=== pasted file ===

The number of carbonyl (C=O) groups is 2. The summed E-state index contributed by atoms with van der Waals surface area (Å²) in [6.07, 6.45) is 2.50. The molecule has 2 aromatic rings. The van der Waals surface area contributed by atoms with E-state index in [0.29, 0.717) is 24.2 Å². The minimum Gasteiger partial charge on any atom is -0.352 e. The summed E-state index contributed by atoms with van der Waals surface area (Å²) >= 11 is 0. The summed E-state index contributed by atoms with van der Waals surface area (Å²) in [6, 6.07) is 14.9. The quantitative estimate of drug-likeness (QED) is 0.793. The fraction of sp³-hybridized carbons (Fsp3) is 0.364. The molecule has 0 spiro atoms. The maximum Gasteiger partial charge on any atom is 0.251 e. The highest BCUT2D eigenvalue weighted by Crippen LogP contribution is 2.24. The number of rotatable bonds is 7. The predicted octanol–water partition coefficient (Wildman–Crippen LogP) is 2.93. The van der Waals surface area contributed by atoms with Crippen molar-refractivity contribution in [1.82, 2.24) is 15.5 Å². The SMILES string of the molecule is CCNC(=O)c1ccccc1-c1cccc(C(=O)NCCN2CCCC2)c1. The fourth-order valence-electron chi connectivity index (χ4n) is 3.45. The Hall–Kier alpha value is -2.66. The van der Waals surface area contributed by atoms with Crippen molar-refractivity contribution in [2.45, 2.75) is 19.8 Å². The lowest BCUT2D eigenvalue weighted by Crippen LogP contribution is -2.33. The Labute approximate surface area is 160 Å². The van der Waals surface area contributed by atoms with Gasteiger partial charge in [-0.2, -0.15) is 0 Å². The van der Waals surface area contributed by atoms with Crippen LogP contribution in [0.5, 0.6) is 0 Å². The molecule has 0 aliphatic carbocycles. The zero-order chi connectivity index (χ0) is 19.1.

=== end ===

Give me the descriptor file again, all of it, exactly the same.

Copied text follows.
The number of carbonyl (C=O) groups is 2. The summed E-state index contributed by atoms with van der Waals surface area (Å²) in [6.07, 6.45) is 2.50. The molecule has 2 aromatic rings. The van der Waals surface area contributed by atoms with E-state index in [0.29, 0.717) is 24.2 Å². The minimum Gasteiger partial charge on any atom is -0.352 e. The summed E-state index contributed by atoms with van der Waals surface area (Å²) >= 11 is 0. The summed E-state index contributed by atoms with van der Waals surface area (Å²) in [6, 6.07) is 14.9. The quantitative estimate of drug-likeness (QED) is 0.793. The fraction of sp³-hybridized carbons (Fsp3) is 0.364. The molecule has 0 spiro atoms. The maximum Gasteiger partial charge on any atom is 0.251 e. The highest BCUT2D eigenvalue weighted by Crippen LogP contribution is 2.24. The number of rotatable bonds is 7. The predicted octanol–water partition coefficient (Wildman–Crippen LogP) is 2.93. The van der Waals surface area contributed by atoms with Crippen molar-refractivity contribution in [1.82, 2.24) is 15.5 Å². The SMILES string of the molecule is CCNC(=O)c1ccccc1-c1cccc(C(=O)NCCN2CCCC2)c1. The fourth-order valence-electron chi connectivity index (χ4n) is 3.45. The Hall–Kier alpha value is -2.66. The van der Waals surface area contributed by atoms with Crippen molar-refractivity contribution in [2.45, 2.75) is 19.8 Å². The lowest BCUT2D eigenvalue weighted by Crippen LogP contribution is -2.33. The Labute approximate surface area is 160 Å². The van der Waals surface area contributed by atoms with Gasteiger partial charge in [-0.2, -0.15) is 0 Å². The van der Waals surface area contributed by atoms with Crippen LogP contribution in [0.5, 0.6) is 0 Å². The molecule has 0 aliphatic carbocycles. The zero-order chi connectivity index (χ0) is 19.1.